Implementation of the Agricultural Water Management Planning Act
70% of California’s Irrigation Districts Fail to Complete Required Agricultural Water Management Plans
Irrigated agriculture is important to California, and draws upon roughly 80 percent of the state's developed water supplies. The industry produces diverse and important commodities, and employs thousands of people across a broad swath of the state. In recognition of its importance, the Agricultural Water Management Planning Act (Act), which passed California's legislature as part of the Water Conservation Act of 2009, requires large irrigation districts to create comprehensive plans for their water futures. These Agricultural Water Management Plans are required to cover topics such as current and projected water supplies and demands, current and planned water conservation activities, and the impact of climate change on district operations -- all topics that are important to each district and its irrigators, as well as state water managers. These plans must incorporate water measurement to each irrigator and each district's charges to its customers. Consideration is also to be given to water efficiency measures that are to be implemented unless found by a district not to be cost-effective.
According to the California Department of Water Resources (DWR), there are approximately 79 large agricultural water suppliers statewide to which the Act applies. The law requires that each of these suppliers adopt an agricultural water management plan by the end of 2012, submit their second plan by the end of 2015, and update their plans every five years thereafter. Yet by August 2013, only 25 agricultural water suppliers had submitted plans -- a mere 30 percent compliance rate, meaning that there is much work to be done to carry out the law and ensure a sustainable water future for the state.
NRDC and the Pacific Institute reviewed eight of the 25 complete plans and conducted interviews with district staff to assess the districts’ progress and develop suggestions for improving the planning process. The overwhelming noncompliance with the Act makes clear that greater emphasis needs to be placed on both the benefits of planning and the consequences of noncompliance. Some districts asserted that planning requirements were either unclear-or overwhelming, and that more assistance would be needed to meet the 2015 deadline. NRDC and the Pacific Institute suggest that regional peer-to-peer workshops be offered to assist districts with the planning process and the implementation of mandatory and conditional water efficiency measures. DWR should convene an annual conference on agricultural water management best practices, and should also create an online clearinghouse of plans to ensure transparency and encourage data-sharing among districts as they develop plans.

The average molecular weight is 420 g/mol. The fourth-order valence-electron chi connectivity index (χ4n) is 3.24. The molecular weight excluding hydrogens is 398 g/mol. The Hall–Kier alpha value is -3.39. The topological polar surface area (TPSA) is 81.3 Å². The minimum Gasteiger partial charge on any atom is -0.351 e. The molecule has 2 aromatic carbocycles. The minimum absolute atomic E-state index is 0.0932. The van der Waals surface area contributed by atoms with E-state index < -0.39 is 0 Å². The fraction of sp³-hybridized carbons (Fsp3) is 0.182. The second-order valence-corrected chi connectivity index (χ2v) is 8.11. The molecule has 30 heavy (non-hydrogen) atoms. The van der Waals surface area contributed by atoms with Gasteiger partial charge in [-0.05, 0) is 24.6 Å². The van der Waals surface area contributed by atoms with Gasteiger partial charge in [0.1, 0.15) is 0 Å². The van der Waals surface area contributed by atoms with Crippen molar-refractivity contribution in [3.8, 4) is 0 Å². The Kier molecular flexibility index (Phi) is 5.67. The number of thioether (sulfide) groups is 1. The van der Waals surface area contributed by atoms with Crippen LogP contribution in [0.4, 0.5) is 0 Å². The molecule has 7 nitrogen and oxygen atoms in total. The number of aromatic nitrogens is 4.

NRDC and the Pacific Institute's analysis of complete plans also highlights areas where sustainable water management practices have offered benefits. For example:
- Turlock Irrigation District in Stanislaus County is utilizing approximately 5,200 acre feet of recycled water every year, freeing up traditional water resources for other beneficial uses. Turlock receives their recycled water from the City of Turlock, the City of Modesto, and Hilman Cheese Factory.
- Reclamation District 108 in Colusa County is phasing in new water measurement devices to allow them to accurately measure the amount of water they deliver to their customers, as required by the Water Conservation Act. Surprisingly, many districts do not measure the amount of water they deliver to their customers. By knowing precisely how much water they are delivering, RD 108 will be able to provide their customers with enhanced feedback about how efficiency could be improved.
- Alta Irrigation District in Tulare County has been charging their customers based on the amount of water they receive for over a decade. Many other districts currently charge either by the acre or by the number of times a grower irrigates during a growing season, even though the Water Conservation Act requires them to begin charging at least in part by volume.
These leaders in water conservation and water management planning set the example for other districts to follow. But DWR should hold noncompliant districts accountable. The Act makes the submission of a plan a condition for any large irrigation district to be eligible for any new state grants and loans -- yet, in April 2013, DWR considered grant applications from many districts that had not yet submitted plans. DWR ought to refuse to consider grant and loan requests until lagging districts submit proper -- and legally required -- plans.
last revised 8/29/2013
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